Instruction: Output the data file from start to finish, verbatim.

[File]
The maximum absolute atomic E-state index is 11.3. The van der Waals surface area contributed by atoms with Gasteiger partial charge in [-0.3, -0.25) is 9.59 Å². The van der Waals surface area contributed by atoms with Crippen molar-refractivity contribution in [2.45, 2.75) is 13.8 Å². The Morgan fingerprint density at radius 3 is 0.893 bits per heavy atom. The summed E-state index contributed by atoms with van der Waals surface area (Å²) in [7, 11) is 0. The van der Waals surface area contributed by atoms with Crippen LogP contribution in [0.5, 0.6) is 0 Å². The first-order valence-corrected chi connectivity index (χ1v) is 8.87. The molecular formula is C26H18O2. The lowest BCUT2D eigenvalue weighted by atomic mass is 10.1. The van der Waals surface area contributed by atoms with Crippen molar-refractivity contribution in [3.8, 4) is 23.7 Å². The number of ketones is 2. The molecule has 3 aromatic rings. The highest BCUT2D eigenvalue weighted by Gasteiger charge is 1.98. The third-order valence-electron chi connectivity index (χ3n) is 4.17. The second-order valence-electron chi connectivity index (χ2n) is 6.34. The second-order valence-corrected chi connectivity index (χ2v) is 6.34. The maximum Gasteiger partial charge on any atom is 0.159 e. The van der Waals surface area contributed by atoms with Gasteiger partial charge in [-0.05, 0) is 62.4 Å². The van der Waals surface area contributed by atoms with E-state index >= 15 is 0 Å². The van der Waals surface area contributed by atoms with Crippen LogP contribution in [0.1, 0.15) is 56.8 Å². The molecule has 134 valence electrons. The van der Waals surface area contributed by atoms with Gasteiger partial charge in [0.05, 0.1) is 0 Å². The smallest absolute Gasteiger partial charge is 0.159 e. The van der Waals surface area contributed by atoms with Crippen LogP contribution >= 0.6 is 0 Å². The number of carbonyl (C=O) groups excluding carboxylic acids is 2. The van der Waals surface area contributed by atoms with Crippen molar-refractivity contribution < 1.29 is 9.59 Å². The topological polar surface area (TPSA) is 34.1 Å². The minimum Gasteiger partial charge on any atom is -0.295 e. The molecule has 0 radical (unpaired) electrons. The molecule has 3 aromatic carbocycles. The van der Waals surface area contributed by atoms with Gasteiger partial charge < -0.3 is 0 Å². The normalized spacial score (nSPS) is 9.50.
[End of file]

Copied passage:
The maximum absolute atomic E-state index is 11.3. The van der Waals surface area contributed by atoms with Gasteiger partial charge in [-0.3, -0.25) is 9.59 Å². The van der Waals surface area contributed by atoms with Crippen molar-refractivity contribution in [2.45, 2.75) is 13.8 Å². The Morgan fingerprint density at radius 3 is 0.893 bits per heavy atom. The summed E-state index contributed by atoms with van der Waals surface area (Å²) in [7, 11) is 0. The van der Waals surface area contributed by atoms with Crippen LogP contribution in [0.5, 0.6) is 0 Å². The first-order valence-corrected chi connectivity index (χ1v) is 8.87. The molecular formula is C26H18O2. The lowest BCUT2D eigenvalue weighted by atomic mass is 10.1. The van der Waals surface area contributed by atoms with Crippen molar-refractivity contribution in [3.8, 4) is 23.7 Å². The number of ketones is 2. The molecule has 3 aromatic rings. The highest BCUT2D eigenvalue weighted by Gasteiger charge is 1.98. The third-order valence-electron chi connectivity index (χ3n) is 4.17. The second-order valence-electron chi connectivity index (χ2n) is 6.34. The second-order valence-corrected chi connectivity index (χ2v) is 6.34. The maximum Gasteiger partial charge on any atom is 0.159 e. The van der Waals surface area contributed by atoms with Gasteiger partial charge in [-0.05, 0) is 62.4 Å². The van der Waals surface area contributed by atoms with E-state index >= 15 is 0 Å². The van der Waals surface area contributed by atoms with Crippen LogP contribution in [0.1, 0.15) is 56.8 Å². The molecule has 134 valence electrons. The van der Waals surface area contributed by atoms with Gasteiger partial charge in [0.05, 0.1) is 0 Å². The smallest absolute Gasteiger partial charge is 0.159 e. The van der Waals surface area contributed by atoms with Crippen LogP contribution >= 0.6 is 0 Å². The number of carbonyl (C=O) groups excluding carboxylic acids is 2. The van der Waals surface area contributed by atoms with Crippen molar-refractivity contribution < 1.29 is 9.59 Å². The topological polar surface area (TPSA) is 34.1 Å². The minimum Gasteiger partial charge on any atom is -0.295 e. The molecule has 0 radical (unpaired) electrons. The molecule has 3 aromatic carbocycles. The van der Waals surface area contributed by atoms with Gasteiger partial charge < -0.3 is 0 Å². The normalized spacial score (nSPS) is 9.50.